Nuclear Weapons Nonproliferation

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Science  15 Jun 2007:
Vol. 316, Issue 5831, pp. 1541
DOI: 10.1126/science.1142191

The United States is considering the development and deployment of new nuclear weapon designs, the objective being to sustain the nation's ultimate deterrent for the foreseeable future.* These initiatives are presented as supporting the highest U.S. security priorities, which include countering the threats of terrorism and the proliferation of nuclear weapons—priorities that are widely shared internationally.

Proponents argue that the United States discussing, let alone deploying, new weapon designs has no significant impact on proliferation. Officials responsible for the U.S. nuclear weapons enterprise have made this point by considering the impact on three groups internationally: existing nuclear powers, rogue states, and terrorists. According to this characterization, rogue states and terrorists pursue their own interests, disregarding international influence to the degree they can. And the balance of power remains essentially unchanged among existing nuclear powers. As a senior Chinese colleague put it, our nations remain effectively deterred whether or not the United States introduces new weapons into its nuclear arsenal.


But the proponents' argument is flawed because it ignores the vast majority of nations around the world: nonnuclear powers that do conform to international norms. To the degree that it considers deploying new weapons, many of these countries view the United States as remaining aloof from its obligations under the Nuclear Non-Proliferation Treaty. Indeed, many of the acknowledged nuclear powers also express grave concerns that the United States' statements and actions may erode the nonproliferation regime by influencing the nonnuclear nations.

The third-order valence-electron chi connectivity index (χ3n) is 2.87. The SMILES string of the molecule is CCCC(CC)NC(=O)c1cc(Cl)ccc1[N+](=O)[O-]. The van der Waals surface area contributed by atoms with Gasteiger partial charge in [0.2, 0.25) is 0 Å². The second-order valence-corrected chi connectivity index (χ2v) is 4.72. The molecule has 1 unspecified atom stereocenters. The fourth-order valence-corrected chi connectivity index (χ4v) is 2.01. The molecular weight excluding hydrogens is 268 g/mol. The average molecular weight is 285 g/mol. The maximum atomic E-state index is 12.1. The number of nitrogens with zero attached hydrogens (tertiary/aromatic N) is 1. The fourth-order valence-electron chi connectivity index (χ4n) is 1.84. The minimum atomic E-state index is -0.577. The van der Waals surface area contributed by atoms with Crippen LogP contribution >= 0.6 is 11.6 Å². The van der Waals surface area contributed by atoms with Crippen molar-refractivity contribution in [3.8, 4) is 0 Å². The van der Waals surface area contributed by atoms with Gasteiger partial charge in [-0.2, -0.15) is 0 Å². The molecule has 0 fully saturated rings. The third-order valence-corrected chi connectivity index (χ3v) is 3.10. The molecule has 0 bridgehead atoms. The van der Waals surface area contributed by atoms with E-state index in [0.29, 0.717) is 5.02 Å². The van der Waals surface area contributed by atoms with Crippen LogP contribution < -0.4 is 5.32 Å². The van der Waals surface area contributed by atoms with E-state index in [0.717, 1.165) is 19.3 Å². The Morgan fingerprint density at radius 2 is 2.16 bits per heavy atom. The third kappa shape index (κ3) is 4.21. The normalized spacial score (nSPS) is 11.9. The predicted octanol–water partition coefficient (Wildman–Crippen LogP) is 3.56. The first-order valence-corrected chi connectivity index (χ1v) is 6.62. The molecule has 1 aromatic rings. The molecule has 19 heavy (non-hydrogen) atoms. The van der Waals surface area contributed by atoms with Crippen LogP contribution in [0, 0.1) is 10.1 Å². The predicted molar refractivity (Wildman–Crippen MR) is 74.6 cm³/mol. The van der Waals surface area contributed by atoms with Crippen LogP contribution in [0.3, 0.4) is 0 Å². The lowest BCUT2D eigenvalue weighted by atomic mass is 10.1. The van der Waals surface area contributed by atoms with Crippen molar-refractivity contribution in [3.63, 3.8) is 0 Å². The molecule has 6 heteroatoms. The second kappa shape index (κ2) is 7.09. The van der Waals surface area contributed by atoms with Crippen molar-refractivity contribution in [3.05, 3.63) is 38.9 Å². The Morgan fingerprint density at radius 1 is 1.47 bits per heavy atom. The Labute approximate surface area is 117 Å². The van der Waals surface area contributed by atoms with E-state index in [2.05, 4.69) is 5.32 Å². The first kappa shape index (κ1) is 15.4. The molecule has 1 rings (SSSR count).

Of course, we cannot be certain how deploying new warhead types will affect the nonproliferation regime; after all, science provides only part of the expertise required to inform policy, so this issue has to be approached with humility and care. But countering the proliferation of nuclear weapons remains one of our highest priorities, and there is the real potential of undermining that goal. Simply stating, without evidence, that U.S. actions have no significant impact on proliferation amounts to ignoring the issue.

This is especially the case given that the United States has exceptional technical talent in areas relevant to nonproliferation. The national laboratories have vast expertise in assessing nuclear programs of all kinds; in tracking nuclear materials and supporting their protection, control, and accounting; and in applying nuclear forensics. They provide training for international inspectors, participating in inspections as appropriate, and maintain collaborations with counterparts worldwide. Moreover, they have the analytic tools of the scientific method and can evaluate competing hypotheses about what does or does not contribute to enhanced proliferation. Yet rather than benefiting from this national capability, their expertise remains essentially untapped as different options for U.S. policy are assessed. This is an unnecessary oversight and a missed opportunity. The existing national capabilities should be explicitly charged to evaluate the international impacts of different nuclear weapons options being considered.

It is all the more urgent that we do better as technical developments heighten, rather than diminish, the prospects for nuclear weapons proliferation. The knowledge, people, and materials associated with nuclear programs are spreading relentlessly. Indeed, a central reason why nonproliferation is among the highest security priorities for many countries is that there is already an enormous source of materials and expertise that can contribute to proliferation. Moreover, the community of latent nuclear states has greatly expanded over the years and will continue to do so.

It is therefore urgent that we collectively focus on the most effective means to counter the proliferation of nuclear weapons, including fully using the United States' relevant technical capabilities. Doing so will call more for intelligence and law enforcement—that is, for cooperative measures—than for traditional deterrence or military coercion. Partnering with nations around the world currently offers the most promising approach to the growing threat of nuclear arms.

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